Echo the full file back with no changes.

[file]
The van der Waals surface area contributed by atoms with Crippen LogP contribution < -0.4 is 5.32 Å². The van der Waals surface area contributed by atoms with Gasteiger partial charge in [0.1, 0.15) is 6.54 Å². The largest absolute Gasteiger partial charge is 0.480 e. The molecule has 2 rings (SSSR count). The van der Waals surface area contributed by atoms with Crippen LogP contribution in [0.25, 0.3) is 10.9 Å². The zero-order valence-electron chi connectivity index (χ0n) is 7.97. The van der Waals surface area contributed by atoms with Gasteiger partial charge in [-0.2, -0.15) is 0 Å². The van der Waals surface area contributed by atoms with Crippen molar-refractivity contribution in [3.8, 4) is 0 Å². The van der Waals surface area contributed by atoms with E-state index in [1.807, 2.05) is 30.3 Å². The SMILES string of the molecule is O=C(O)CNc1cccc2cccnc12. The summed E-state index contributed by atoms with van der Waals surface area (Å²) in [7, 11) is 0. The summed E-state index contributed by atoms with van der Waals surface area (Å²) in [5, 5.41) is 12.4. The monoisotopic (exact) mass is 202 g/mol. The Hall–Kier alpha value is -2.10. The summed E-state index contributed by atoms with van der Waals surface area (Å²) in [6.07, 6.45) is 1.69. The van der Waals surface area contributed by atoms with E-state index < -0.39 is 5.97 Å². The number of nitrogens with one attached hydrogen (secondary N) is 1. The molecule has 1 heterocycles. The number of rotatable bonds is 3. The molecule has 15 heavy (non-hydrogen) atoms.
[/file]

The van der Waals surface area contributed by atoms with Crippen LogP contribution < -0.4 is 5.32 Å². The van der Waals surface area contributed by atoms with Gasteiger partial charge in [0.1, 0.15) is 6.54 Å². The largest absolute Gasteiger partial charge is 0.480 e. The molecule has 2 rings (SSSR count). The van der Waals surface area contributed by atoms with Crippen LogP contribution in [0.25, 0.3) is 10.9 Å². The zero-order valence-electron chi connectivity index (χ0n) is 7.97. The van der Waals surface area contributed by atoms with Gasteiger partial charge in [-0.2, -0.15) is 0 Å². The van der Waals surface area contributed by atoms with Crippen molar-refractivity contribution in [3.8, 4) is 0 Å². The van der Waals surface area contributed by atoms with E-state index in [1.807, 2.05) is 30.3 Å². The SMILES string of the molecule is O=C(O)CNc1cccc2cccnc12. The summed E-state index contributed by atoms with van der Waals surface area (Å²) in [7, 11) is 0. The summed E-state index contributed by atoms with van der Waals surface area (Å²) in [5, 5.41) is 12.4. The monoisotopic (exact) mass is 202 g/mol. The Hall–Kier alpha value is -2.10. The summed E-state index contributed by atoms with van der Waals surface area (Å²) in [6.07, 6.45) is 1.69. The van der Waals surface area contributed by atoms with E-state index < -0.39 is 5.97 Å². The number of nitrogens with one attached hydrogen (secondary N) is 1. The molecule has 1 heterocycles. The number of rotatable bonds is 3. The molecule has 15 heavy (non-hydrogen) atoms.